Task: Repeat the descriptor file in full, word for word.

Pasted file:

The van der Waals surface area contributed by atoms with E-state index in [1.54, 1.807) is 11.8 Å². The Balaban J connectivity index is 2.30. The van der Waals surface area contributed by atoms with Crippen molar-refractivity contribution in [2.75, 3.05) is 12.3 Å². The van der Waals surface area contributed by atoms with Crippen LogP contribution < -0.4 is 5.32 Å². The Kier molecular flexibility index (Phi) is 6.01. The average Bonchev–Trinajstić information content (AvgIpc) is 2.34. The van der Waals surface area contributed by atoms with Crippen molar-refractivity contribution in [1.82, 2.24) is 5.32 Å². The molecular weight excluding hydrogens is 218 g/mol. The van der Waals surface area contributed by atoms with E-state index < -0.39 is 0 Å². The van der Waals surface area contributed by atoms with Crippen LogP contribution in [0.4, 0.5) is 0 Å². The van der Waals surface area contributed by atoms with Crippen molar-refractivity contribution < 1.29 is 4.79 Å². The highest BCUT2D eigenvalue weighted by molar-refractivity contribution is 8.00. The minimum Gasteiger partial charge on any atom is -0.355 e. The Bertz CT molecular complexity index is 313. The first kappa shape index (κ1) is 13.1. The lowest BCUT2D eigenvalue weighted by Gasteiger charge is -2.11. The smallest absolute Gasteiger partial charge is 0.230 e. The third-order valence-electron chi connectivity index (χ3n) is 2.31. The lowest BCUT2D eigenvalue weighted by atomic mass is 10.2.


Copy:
The van der Waals surface area contributed by atoms with E-state index in [1.54, 1.807) is 11.8 Å². The Balaban J connectivity index is 2.30. The van der Waals surface area contributed by atoms with Crippen molar-refractivity contribution in [2.75, 3.05) is 12.3 Å². The van der Waals surface area contributed by atoms with Crippen LogP contribution < -0.4 is 5.32 Å². The Kier molecular flexibility index (Phi) is 6.01. The average Bonchev–Trinajstić information content (AvgIpc) is 2.34. The van der Waals surface area contributed by atoms with Crippen molar-refractivity contribution in [1.82, 2.24) is 5.32 Å². The molecular weight excluding hydrogens is 218 g/mol. The van der Waals surface area contributed by atoms with E-state index < -0.39 is 0 Å². The van der Waals surface area contributed by atoms with Crippen LogP contribution in [0.4, 0.5) is 0 Å². The van der Waals surface area contributed by atoms with Crippen molar-refractivity contribution < 1.29 is 4.79 Å². The highest BCUT2D eigenvalue weighted by molar-refractivity contribution is 8.00. The minimum Gasteiger partial charge on any atom is -0.355 e. The Bertz CT molecular complexity index is 313. The first kappa shape index (κ1) is 13.1. The lowest BCUT2D eigenvalue weighted by Gasteiger charge is -2.11. The smallest absolute Gasteiger partial charge is 0.230 e. The third-order valence-electron chi connectivity index (χ3n) is 2.31. The lowest BCUT2D eigenvalue weighted by atomic mass is 10.2.